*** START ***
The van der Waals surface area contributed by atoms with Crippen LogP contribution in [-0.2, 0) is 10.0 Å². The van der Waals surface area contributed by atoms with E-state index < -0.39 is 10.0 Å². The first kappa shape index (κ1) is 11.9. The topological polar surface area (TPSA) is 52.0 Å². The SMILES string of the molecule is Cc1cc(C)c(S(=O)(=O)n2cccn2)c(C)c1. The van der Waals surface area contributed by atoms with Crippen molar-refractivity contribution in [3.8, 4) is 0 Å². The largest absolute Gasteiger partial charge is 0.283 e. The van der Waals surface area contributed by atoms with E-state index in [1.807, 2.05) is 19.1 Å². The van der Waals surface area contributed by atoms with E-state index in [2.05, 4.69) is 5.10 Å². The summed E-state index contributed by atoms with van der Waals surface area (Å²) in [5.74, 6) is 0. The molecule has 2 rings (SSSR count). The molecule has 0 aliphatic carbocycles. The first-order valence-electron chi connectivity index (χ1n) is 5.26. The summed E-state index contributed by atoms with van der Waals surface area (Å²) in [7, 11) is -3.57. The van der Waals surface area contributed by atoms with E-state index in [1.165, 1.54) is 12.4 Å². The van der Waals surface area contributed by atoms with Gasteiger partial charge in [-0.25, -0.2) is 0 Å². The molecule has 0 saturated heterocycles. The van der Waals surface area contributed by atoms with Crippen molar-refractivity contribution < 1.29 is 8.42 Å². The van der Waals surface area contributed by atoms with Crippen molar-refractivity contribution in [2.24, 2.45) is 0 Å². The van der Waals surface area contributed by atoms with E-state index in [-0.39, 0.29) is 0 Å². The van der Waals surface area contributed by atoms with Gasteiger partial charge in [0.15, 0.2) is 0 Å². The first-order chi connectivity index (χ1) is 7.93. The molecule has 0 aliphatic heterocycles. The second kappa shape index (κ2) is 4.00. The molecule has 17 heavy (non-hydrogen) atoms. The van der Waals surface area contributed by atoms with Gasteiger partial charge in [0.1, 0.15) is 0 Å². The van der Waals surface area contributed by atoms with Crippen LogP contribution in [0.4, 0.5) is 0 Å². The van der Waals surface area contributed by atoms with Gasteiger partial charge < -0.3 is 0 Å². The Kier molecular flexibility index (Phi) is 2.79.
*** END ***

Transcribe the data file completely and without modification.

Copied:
The van der Waals surface area contributed by atoms with Crippen LogP contribution in [-0.2, 0) is 10.0 Å². The van der Waals surface area contributed by atoms with E-state index < -0.39 is 10.0 Å². The first kappa shape index (κ1) is 11.9. The topological polar surface area (TPSA) is 52.0 Å². The SMILES string of the molecule is Cc1cc(C)c(S(=O)(=O)n2cccn2)c(C)c1. The van der Waals surface area contributed by atoms with Crippen molar-refractivity contribution in [3.8, 4) is 0 Å². The largest absolute Gasteiger partial charge is 0.283 e. The van der Waals surface area contributed by atoms with E-state index in [1.807, 2.05) is 19.1 Å². The van der Waals surface area contributed by atoms with E-state index in [2.05, 4.69) is 5.10 Å². The summed E-state index contributed by atoms with van der Waals surface area (Å²) in [5.74, 6) is 0. The molecule has 2 rings (SSSR count). The molecule has 0 aliphatic carbocycles. The first-order valence-electron chi connectivity index (χ1n) is 5.26. The summed E-state index contributed by atoms with van der Waals surface area (Å²) in [7, 11) is -3.57. The van der Waals surface area contributed by atoms with E-state index in [1.165, 1.54) is 12.4 Å². The van der Waals surface area contributed by atoms with Gasteiger partial charge in [-0.25, -0.2) is 0 Å². The molecule has 0 saturated heterocycles. The van der Waals surface area contributed by atoms with Crippen molar-refractivity contribution < 1.29 is 8.42 Å². The van der Waals surface area contributed by atoms with Crippen molar-refractivity contribution in [2.24, 2.45) is 0 Å². The van der Waals surface area contributed by atoms with E-state index in [-0.39, 0.29) is 0 Å². The van der Waals surface area contributed by atoms with Gasteiger partial charge in [0.15, 0.2) is 0 Å². The first-order chi connectivity index (χ1) is 7.93. The molecule has 0 aliphatic heterocycles. The second kappa shape index (κ2) is 4.00. The molecule has 17 heavy (non-hydrogen) atoms. The van der Waals surface area contributed by atoms with Gasteiger partial charge in [0.1, 0.15) is 0 Å². The van der Waals surface area contributed by atoms with Crippen LogP contribution in [0.4, 0.5) is 0 Å². The van der Waals surface area contributed by atoms with Gasteiger partial charge < -0.3 is 0 Å². The Kier molecular flexibility index (Phi) is 2.79.